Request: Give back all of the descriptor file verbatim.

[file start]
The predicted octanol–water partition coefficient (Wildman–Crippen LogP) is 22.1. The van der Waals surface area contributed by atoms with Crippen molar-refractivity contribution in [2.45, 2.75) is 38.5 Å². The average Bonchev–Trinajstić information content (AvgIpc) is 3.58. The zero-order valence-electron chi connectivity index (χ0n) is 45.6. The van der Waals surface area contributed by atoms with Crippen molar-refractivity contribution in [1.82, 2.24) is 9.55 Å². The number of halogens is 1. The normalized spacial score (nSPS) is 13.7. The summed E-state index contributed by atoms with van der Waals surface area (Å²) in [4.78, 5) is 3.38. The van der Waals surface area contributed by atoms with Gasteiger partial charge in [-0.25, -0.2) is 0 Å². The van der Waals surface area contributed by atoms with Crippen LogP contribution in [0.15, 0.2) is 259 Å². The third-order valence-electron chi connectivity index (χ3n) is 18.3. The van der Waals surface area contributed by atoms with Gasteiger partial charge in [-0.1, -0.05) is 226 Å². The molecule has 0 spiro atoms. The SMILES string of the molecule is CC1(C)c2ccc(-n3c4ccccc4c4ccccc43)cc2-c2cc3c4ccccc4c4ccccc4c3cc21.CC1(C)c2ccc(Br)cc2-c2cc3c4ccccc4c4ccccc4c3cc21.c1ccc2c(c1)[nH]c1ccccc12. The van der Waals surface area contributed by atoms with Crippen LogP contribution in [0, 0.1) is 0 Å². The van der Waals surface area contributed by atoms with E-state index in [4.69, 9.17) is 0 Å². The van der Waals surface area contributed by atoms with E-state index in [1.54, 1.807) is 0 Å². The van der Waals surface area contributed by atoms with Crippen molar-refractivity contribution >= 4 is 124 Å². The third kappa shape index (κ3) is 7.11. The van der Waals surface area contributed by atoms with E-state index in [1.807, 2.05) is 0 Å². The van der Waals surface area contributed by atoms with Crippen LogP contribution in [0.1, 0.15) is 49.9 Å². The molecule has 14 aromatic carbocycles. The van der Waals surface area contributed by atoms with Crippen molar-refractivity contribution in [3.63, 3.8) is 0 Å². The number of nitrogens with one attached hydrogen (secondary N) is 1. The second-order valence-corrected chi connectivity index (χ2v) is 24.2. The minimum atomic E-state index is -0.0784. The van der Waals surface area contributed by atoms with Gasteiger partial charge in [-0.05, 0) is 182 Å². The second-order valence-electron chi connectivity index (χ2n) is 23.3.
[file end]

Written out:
The predicted octanol–water partition coefficient (Wildman–Crippen LogP) is 22.1. The van der Waals surface area contributed by atoms with Crippen molar-refractivity contribution in [2.45, 2.75) is 38.5 Å². The average Bonchev–Trinajstić information content (AvgIpc) is 3.58. The zero-order valence-electron chi connectivity index (χ0n) is 45.6. The van der Waals surface area contributed by atoms with Crippen molar-refractivity contribution in [1.82, 2.24) is 9.55 Å². The number of halogens is 1. The normalized spacial score (nSPS) is 13.7. The summed E-state index contributed by atoms with van der Waals surface area (Å²) in [4.78, 5) is 3.38. The van der Waals surface area contributed by atoms with Gasteiger partial charge in [-0.25, -0.2) is 0 Å². The van der Waals surface area contributed by atoms with Crippen LogP contribution in [0.15, 0.2) is 259 Å². The third-order valence-electron chi connectivity index (χ3n) is 18.3. The van der Waals surface area contributed by atoms with Gasteiger partial charge in [-0.1, -0.05) is 226 Å². The molecule has 0 spiro atoms. The SMILES string of the molecule is CC1(C)c2ccc(-n3c4ccccc4c4ccccc43)cc2-c2cc3c4ccccc4c4ccccc4c3cc21.CC1(C)c2ccc(Br)cc2-c2cc3c4ccccc4c4ccccc4c3cc21.c1ccc2c(c1)[nH]c1ccccc12. The van der Waals surface area contributed by atoms with Crippen LogP contribution in [0, 0.1) is 0 Å². The van der Waals surface area contributed by atoms with E-state index in [4.69, 9.17) is 0 Å². The van der Waals surface area contributed by atoms with E-state index in [1.54, 1.807) is 0 Å². The van der Waals surface area contributed by atoms with Crippen molar-refractivity contribution >= 4 is 124 Å². The third kappa shape index (κ3) is 7.11. The van der Waals surface area contributed by atoms with E-state index in [1.807, 2.05) is 0 Å². The van der Waals surface area contributed by atoms with Crippen LogP contribution in [0.1, 0.15) is 49.9 Å². The molecule has 14 aromatic carbocycles. The van der Waals surface area contributed by atoms with Crippen molar-refractivity contribution in [3.63, 3.8) is 0 Å². The number of nitrogens with one attached hydrogen (secondary N) is 1. The second-order valence-corrected chi connectivity index (χ2v) is 24.2. The minimum atomic E-state index is -0.0784. The van der Waals surface area contributed by atoms with Gasteiger partial charge in [-0.05, 0) is 182 Å². The second-order valence-electron chi connectivity index (χ2n) is 23.3.